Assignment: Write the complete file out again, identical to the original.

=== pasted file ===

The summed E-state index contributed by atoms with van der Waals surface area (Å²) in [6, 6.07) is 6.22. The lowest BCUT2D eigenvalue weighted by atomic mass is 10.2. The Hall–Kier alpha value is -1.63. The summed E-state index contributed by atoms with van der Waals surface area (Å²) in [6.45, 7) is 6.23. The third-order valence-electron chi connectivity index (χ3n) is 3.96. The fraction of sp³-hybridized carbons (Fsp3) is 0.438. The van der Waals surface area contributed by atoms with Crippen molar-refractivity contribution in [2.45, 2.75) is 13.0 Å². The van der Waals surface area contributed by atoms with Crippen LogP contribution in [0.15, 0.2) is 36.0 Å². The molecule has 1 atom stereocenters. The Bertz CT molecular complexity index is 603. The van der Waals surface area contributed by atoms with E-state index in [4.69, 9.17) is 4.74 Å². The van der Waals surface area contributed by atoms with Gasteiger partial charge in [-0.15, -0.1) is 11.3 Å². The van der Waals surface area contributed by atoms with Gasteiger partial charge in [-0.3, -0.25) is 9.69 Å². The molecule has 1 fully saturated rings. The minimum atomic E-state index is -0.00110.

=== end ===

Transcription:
The summed E-state index contributed by atoms with van der Waals surface area (Å²) in [6, 6.07) is 6.22. The lowest BCUT2D eigenvalue weighted by atomic mass is 10.2. The Hall–Kier alpha value is -1.63. The summed E-state index contributed by atoms with van der Waals surface area (Å²) in [6.45, 7) is 6.23. The third-order valence-electron chi connectivity index (χ3n) is 3.96. The fraction of sp³-hybridized carbons (Fsp3) is 0.438. The van der Waals surface area contributed by atoms with Crippen molar-refractivity contribution in [2.45, 2.75) is 13.0 Å². The van der Waals surface area contributed by atoms with Crippen LogP contribution in [0.15, 0.2) is 36.0 Å². The molecule has 1 atom stereocenters. The Bertz CT molecular complexity index is 603. The van der Waals surface area contributed by atoms with E-state index in [4.69, 9.17) is 4.74 Å². The van der Waals surface area contributed by atoms with Gasteiger partial charge in [-0.15, -0.1) is 11.3 Å². The van der Waals surface area contributed by atoms with Gasteiger partial charge in [-0.3, -0.25) is 9.69 Å². The molecule has 1 fully saturated rings. The minimum atomic E-state index is -0.00110.